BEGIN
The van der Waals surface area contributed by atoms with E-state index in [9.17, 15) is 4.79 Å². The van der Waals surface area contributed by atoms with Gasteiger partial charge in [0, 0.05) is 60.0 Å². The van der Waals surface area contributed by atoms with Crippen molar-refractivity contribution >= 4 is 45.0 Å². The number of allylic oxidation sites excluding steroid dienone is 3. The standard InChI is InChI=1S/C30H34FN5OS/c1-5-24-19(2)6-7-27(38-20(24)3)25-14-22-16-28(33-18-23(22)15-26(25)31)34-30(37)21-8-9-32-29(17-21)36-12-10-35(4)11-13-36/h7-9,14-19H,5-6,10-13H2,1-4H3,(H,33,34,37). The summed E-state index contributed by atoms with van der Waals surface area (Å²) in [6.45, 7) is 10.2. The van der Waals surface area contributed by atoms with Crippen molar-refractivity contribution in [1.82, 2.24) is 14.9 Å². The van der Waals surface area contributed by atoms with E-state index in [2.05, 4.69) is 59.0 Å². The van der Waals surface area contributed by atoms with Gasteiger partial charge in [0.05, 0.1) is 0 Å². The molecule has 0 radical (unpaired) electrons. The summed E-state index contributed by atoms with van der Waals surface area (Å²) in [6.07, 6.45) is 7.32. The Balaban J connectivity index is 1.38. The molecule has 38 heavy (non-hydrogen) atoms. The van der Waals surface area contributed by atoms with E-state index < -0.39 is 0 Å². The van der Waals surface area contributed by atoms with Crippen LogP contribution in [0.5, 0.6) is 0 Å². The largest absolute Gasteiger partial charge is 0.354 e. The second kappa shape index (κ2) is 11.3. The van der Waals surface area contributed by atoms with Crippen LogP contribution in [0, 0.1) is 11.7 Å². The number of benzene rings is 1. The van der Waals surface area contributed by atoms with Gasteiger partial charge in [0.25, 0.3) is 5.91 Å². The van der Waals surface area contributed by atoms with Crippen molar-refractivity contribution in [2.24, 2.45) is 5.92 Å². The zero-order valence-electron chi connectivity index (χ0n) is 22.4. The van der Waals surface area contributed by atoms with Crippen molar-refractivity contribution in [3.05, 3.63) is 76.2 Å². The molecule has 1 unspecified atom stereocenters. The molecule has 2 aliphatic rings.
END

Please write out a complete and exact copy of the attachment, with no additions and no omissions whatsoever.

The van der Waals surface area contributed by atoms with E-state index in [9.17, 15) is 4.79 Å². The van der Waals surface area contributed by atoms with Gasteiger partial charge in [0, 0.05) is 60.0 Å². The van der Waals surface area contributed by atoms with Crippen molar-refractivity contribution >= 4 is 45.0 Å². The number of allylic oxidation sites excluding steroid dienone is 3. The standard InChI is InChI=1S/C30H34FN5OS/c1-5-24-19(2)6-7-27(38-20(24)3)25-14-22-16-28(33-18-23(22)15-26(25)31)34-30(37)21-8-9-32-29(17-21)36-12-10-35(4)11-13-36/h7-9,14-19H,5-6,10-13H2,1-4H3,(H,33,34,37). The summed E-state index contributed by atoms with van der Waals surface area (Å²) in [6.45, 7) is 10.2. The van der Waals surface area contributed by atoms with Crippen molar-refractivity contribution in [1.82, 2.24) is 14.9 Å². The van der Waals surface area contributed by atoms with E-state index in [2.05, 4.69) is 59.0 Å². The van der Waals surface area contributed by atoms with Gasteiger partial charge in [0.05, 0.1) is 0 Å². The molecule has 0 radical (unpaired) electrons. The summed E-state index contributed by atoms with van der Waals surface area (Å²) in [6.07, 6.45) is 7.32. The Balaban J connectivity index is 1.38. The molecule has 38 heavy (non-hydrogen) atoms. The van der Waals surface area contributed by atoms with E-state index < -0.39 is 0 Å². The van der Waals surface area contributed by atoms with Crippen LogP contribution in [0.5, 0.6) is 0 Å². The largest absolute Gasteiger partial charge is 0.354 e. The second kappa shape index (κ2) is 11.3. The van der Waals surface area contributed by atoms with Crippen LogP contribution in [0, 0.1) is 11.7 Å². The number of benzene rings is 1. The van der Waals surface area contributed by atoms with Gasteiger partial charge in [0.25, 0.3) is 5.91 Å². The van der Waals surface area contributed by atoms with Crippen molar-refractivity contribution in [2.24, 2.45) is 5.92 Å². The zero-order valence-electron chi connectivity index (χ0n) is 22.4. The van der Waals surface area contributed by atoms with Crippen molar-refractivity contribution in [3.05, 3.63) is 76.2 Å². The molecule has 1 unspecified atom stereocenters. The molecule has 2 aliphatic rings.